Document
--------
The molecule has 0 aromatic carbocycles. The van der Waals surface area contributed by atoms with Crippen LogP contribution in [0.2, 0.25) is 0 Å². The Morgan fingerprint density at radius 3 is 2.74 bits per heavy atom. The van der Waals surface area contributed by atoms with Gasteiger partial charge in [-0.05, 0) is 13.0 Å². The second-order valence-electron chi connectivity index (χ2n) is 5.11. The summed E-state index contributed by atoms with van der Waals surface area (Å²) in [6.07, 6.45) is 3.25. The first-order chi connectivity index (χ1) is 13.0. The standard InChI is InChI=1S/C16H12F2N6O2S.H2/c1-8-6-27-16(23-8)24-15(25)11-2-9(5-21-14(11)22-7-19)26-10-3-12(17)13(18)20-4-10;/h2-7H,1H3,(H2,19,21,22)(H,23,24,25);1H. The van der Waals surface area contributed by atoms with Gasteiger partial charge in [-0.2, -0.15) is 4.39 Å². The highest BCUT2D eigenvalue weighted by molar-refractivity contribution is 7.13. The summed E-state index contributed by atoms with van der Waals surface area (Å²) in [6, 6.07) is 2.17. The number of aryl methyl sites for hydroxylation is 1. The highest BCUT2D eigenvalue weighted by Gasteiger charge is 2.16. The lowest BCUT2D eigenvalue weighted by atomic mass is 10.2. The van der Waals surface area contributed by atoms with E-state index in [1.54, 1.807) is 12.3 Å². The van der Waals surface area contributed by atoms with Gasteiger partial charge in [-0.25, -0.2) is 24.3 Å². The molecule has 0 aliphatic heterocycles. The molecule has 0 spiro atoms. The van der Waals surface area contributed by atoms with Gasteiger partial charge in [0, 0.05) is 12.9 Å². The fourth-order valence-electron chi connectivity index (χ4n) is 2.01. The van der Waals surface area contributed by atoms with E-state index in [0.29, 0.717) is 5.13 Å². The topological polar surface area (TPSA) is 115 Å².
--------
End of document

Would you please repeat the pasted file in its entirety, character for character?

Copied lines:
The molecule has 0 aromatic carbocycles. The van der Waals surface area contributed by atoms with Crippen LogP contribution in [0.2, 0.25) is 0 Å². The Morgan fingerprint density at radius 3 is 2.74 bits per heavy atom. The van der Waals surface area contributed by atoms with Gasteiger partial charge in [-0.05, 0) is 13.0 Å². The second-order valence-electron chi connectivity index (χ2n) is 5.11. The summed E-state index contributed by atoms with van der Waals surface area (Å²) in [6.07, 6.45) is 3.25. The first-order chi connectivity index (χ1) is 13.0. The standard InChI is InChI=1S/C16H12F2N6O2S.H2/c1-8-6-27-16(23-8)24-15(25)11-2-9(5-21-14(11)22-7-19)26-10-3-12(17)13(18)20-4-10;/h2-7H,1H3,(H2,19,21,22)(H,23,24,25);1H. The van der Waals surface area contributed by atoms with Gasteiger partial charge in [-0.2, -0.15) is 4.39 Å². The highest BCUT2D eigenvalue weighted by molar-refractivity contribution is 7.13. The summed E-state index contributed by atoms with van der Waals surface area (Å²) in [6, 6.07) is 2.17. The number of aryl methyl sites for hydroxylation is 1. The highest BCUT2D eigenvalue weighted by Gasteiger charge is 2.16. The lowest BCUT2D eigenvalue weighted by atomic mass is 10.2. The van der Waals surface area contributed by atoms with E-state index in [1.54, 1.807) is 12.3 Å². The van der Waals surface area contributed by atoms with Gasteiger partial charge in [-0.25, -0.2) is 24.3 Å². The molecule has 0 aliphatic heterocycles. The molecule has 0 spiro atoms. The van der Waals surface area contributed by atoms with Gasteiger partial charge in [0, 0.05) is 12.9 Å². The fourth-order valence-electron chi connectivity index (χ4n) is 2.01. The van der Waals surface area contributed by atoms with E-state index in [0.29, 0.717) is 5.13 Å². The topological polar surface area (TPSA) is 115 Å².